The Rare Disease Report Podcast: Charcot-Marie-Tooth Disease

July 7, 2021
Jonathan Alicea

Jonathan Alicea is an assistant editor for HCPLive. He graduated from Princeton University with a degree with English and minors in Linguistics and Theater. He spends his free time writing plays, playing PlayStation, enjoying the company of his 2 pugs, and navigating a right-handed world as a lefty. You can email him at jalicea@mjhlifesciences.com.

Florian Thomas, MD, and Adrian Hepner, MD, cover the basics of the degenerative nerve disorder.

Charcot-Marie-Tooth disease refers to a group of hereditary and degenerative disorders characterized by damaged nerves in the arms and legs. Although there are currently no approved treatments for this condition, patients typically do not have lowered life expectancy.

Of course, quality of life can be negatively impacted, especially if disease onset occurs during adolescence and early adulthood.

The nerve damage can cause weakness in the legs, ankles, and feet, and individuals may experience paralysis in any of their limbs. Tripping and falling are frequent, as are deformities of the feet — often a source of embarrassment and anxiety.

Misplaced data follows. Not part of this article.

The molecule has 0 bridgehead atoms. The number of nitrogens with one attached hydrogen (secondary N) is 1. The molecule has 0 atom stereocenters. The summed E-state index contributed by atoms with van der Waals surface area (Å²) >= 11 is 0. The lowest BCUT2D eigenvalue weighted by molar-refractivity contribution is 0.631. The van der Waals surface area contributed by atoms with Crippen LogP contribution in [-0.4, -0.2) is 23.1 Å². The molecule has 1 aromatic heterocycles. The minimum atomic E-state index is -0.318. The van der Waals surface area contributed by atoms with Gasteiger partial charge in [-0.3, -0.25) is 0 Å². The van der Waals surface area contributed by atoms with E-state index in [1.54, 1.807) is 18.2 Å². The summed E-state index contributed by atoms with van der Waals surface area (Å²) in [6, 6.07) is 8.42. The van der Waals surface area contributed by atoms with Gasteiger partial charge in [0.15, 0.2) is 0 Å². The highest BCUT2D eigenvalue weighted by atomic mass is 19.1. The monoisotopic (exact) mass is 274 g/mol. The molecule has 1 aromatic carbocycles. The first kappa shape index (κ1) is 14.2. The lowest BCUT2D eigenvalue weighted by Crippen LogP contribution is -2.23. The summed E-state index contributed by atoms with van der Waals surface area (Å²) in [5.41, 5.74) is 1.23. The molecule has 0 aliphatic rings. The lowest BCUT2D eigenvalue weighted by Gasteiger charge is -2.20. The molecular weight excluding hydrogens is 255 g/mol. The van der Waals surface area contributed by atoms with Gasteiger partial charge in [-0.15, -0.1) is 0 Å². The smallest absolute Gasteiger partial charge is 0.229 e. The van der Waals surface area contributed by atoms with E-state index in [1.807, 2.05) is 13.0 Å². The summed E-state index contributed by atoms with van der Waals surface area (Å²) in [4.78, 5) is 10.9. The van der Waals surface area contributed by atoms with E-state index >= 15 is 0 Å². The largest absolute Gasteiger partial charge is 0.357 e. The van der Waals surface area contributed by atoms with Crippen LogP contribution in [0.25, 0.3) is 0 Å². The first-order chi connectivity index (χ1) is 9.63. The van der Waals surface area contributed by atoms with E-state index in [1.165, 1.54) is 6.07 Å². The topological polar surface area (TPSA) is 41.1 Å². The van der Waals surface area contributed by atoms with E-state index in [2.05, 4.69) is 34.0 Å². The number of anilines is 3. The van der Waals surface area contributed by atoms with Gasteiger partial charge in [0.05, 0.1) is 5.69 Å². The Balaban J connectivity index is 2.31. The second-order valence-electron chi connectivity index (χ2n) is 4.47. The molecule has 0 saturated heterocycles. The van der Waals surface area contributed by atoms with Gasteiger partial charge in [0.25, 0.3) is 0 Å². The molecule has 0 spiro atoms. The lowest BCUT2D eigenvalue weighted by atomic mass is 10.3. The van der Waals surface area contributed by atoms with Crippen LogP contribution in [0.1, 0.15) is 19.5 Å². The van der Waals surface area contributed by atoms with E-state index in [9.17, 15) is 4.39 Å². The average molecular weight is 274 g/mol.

In this episode of The Rare Disease Report, Florian Thomas, MD, of Hackensack University Medical Center & Hackensack Meridian School of Medicine, and Adrian Hepner, MD, Chief Medical Officer of Pharnext, explained the basic facts about the disease, highlighting the patient experience with CMT.

They talked about how it is often managed and what that care team may look like.

Central to this discussion was the research and treatment landscape, with particular emphasis on their ongoing Phase III study and the impact that a potential FDA approval can have on the lives of hopeful patients.

Thomas and Hepner also mentioned the need for greater advocacy and how increased treatment options can tie into higher awareness levels for this disease.

Listen to The Rare Disease Report on your favorite podcast platforms, including Spotify and Apple Podcasts.


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